The OF Blog: January 2007

Monday, January 15, 2007

Closing the book on 2006 Reads

Unfortunately, I've been rather busy (and sick a few of the days that I didn't work) and haven't had the time to post the remaining reads that I did in 2006. I ended up reading 117 books in 2006. There were 64 books published in Spanish, 52 in English, and 1 ( Il Pendolo di Foucault) in Italian. My favorites for the year are listed in entries below this. Like last time, the comments will be extremely brief.

91. Gene Wolfe, Soldier of Sidon - This is the newly-released third volume in the Latro series and even after a hiatus of 17 years, Wolfe does an excellent job with continuing the search of Latro for his long-term memory while embedding the text with enigmatic clues. One of my favorite reads for 2006.

92. Edward Whittemore, The Sinai Tapestry - It is almost a criminal shame that this book (and the three that followed it) are not universally known and read! It is a hard-to-describe-in-a-single-sentence type of book, so I'll just note that I found it to be one of the more original and best reads of 2006.

93. Danilo Kiš, A Tomb for Boris Davidovich - Read it, thought the stories were most wonderful. Need to read more of his work.

94. Jeffrey Ford, The Physiognomy

95. Jeffrey Ford, Memoranda

96. Jeffrey Ford, The Beyond
- Three wonderful books that I first read in 2003. Re-read them again and once again enjoyed them greatly. Highly recommended books, if you can find them around.

97. Roberto Bolaño, Los detectives salvajes - First read in 2004. This was one of the most challenging books that I read in Spanish and the re-read was necessary to absorb more of this tale of a 20-year-long journey that two men take in search of a missing person. Their adventures and the way they are told are something else.

98. Oliver Goldsmith, She Stoops to Conquer - One of the earliest (late 18th century) and best comedy of manners plays.

99. V.S. Naipaul, A Way in the World - A very autobiographical (and excellent) novel about life in Trinidad from one of the more acclaimed authors of the late 20th century.

100. Carlos Fuentes, Los años con Laura Díaz - The first Fuentes novel that I read back in 2004 and one of the better tales of life in 20th century Mexico that I've read in either English or Spanish.

101. Sergei Lukyanenko, Night Watch - I reviewed this over at wotmania in December. Loved it. See my awards blog entry for more.

102. Edmundo Paz Soldán, Desencuentros - A collection of very short (often less than 3 pages) stories that are interconnected that deal with alienation, among other topics. While I enjoyed them, it wasn't as enjoyable as his latter works, especially his novel La materia del deseo.

103. Tobias Buckell, Crystal Rain - I reviewed this at wotmania and it made my Top 3 Debuts of 2006 List.

104. David Sedaris, Holidays on Ice - Three words: Crinkle the Elf. Nuff said about this hilarious collection of fiction and essays on the holidays and the surrounding madness.

105. Catherynne M. Valente, The Orphan's Tale: In the Night Garden - Reviewed at wotmania. Included in my Best of 2006 List.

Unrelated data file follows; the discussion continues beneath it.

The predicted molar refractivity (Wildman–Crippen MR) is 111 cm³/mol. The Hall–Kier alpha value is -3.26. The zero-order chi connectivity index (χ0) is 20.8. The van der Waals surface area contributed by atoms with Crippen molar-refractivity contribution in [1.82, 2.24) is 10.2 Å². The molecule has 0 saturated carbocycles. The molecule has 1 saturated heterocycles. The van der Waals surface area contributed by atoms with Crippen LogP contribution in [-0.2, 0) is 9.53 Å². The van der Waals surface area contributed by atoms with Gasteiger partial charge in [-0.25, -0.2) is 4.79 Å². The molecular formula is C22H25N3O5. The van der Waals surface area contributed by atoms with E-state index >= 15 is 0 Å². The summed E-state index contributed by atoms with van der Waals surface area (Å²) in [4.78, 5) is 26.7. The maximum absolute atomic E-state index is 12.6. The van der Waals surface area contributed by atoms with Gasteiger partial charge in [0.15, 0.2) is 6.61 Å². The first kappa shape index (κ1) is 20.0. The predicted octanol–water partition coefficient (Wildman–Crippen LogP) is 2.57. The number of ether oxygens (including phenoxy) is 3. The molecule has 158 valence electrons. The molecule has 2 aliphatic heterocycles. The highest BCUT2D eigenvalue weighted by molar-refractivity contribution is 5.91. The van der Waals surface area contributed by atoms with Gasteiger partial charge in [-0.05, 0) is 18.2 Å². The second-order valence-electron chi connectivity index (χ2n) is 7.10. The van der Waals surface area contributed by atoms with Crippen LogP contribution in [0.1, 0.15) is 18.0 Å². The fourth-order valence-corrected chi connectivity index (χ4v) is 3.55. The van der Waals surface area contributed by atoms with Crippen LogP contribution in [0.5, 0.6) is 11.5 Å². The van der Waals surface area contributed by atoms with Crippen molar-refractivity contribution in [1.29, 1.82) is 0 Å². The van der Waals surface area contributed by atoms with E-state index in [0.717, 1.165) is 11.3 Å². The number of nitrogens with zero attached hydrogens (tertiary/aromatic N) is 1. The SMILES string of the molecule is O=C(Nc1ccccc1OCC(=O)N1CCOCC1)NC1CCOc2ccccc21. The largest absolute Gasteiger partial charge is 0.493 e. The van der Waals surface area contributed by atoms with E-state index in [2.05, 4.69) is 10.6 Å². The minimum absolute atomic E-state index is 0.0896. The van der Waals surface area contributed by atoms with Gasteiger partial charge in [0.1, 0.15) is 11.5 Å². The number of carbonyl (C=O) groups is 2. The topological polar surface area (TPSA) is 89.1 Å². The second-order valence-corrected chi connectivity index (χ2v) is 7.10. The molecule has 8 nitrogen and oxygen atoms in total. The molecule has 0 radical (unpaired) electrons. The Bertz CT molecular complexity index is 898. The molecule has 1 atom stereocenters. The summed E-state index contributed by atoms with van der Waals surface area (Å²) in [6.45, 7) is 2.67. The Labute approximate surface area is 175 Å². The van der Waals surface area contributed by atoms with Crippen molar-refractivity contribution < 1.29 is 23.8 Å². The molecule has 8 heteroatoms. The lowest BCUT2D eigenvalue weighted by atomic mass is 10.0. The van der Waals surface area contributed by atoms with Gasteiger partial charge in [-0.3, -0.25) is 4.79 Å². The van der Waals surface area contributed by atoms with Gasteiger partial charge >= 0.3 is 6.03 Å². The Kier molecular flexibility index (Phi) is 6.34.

106. Scott Lynch, The Lies of Locke Lamora - Reviewed at wotmania. Included in two lists in my Best of 2006 blog entry.

107. Paul Poissel/Paul la Farge, The Facts of Winter - One of the more clever deceptive writings. Dude even went so far as to write it in French and then translate it into English to preserve the fiction. And the "dreams" depicted aren't too shabby either.

108. José Eustacio Rivera, La vorágine - What Macondo and Gabo did to highlight the abuses of the banana plantations, Rivera did for the other agricultural workers in Colombia during the early 20th century. Impressive work, especially considering that it came out in the 1930s, so soon after the events hinted at occurred.

109. Ivo Andrić, The Bridge on the Drina - Powerful. Moving. Saddening. These are three words that I'd use to describe this book.

110. Sergio Ramírez, Margarita, está linda la mar - This 1998 Alfaguara Prize winner takes this line from a Rubén Darío poem and turns it into a fascinating account of Nicarauga during the first Somoza regime.

111. Zoran Živković, Seven Touches of Music - The seven interconnected stories in this "mosaic novel" make for a series of moving reads. One of the best works I've read from this wonderful Serbian author.

112. Federico García Lorca, Poeta en Nueva York - Collection of poems written in New York in 1929-1930 by one of the more famous 20th century Spanish poets.

113. Kelly Link, Magic for Beginners - Reviewed at wotmania. Made my Best of 2006 list. Loverly. Her second collection of stories. Maybe her best to date.

114. Jorge Luis Borges, El libro de los seres imaginarios - A bestiary of imaginary beasts and monsters, 116 in all, collated from various mythologies or Borges own fertile imagination.

115. Sergio Ramírez, Mil y una muertes
- A collection of famous deaths and interpretations by one of Nicarauga's most famous authors. Very good.

116. Mark Danielewski, Only Revolutions - Ballsy. Intriguing. Celebratory. Damn good, too.

117. Jeff VanderMeer, Shriek: An Afterword - Saved the best of 2006 for last, apparently, as this ended up being my Favorite Read of 2006.

And so closes the door on my 2006 reads. Sometime shortly, I hope to start posting my 2007 reads, perhaps by month. I do know that I've read 15 books for January, so I'm off to a better start than in 2006. Perhaps I'll find the time to write longer reviews. Perhaps. But I do hope many of you will consider most of the books I've mentioned as being my 2006 reads. With any luck, 2007 will bring myself only even more wonderful reads!
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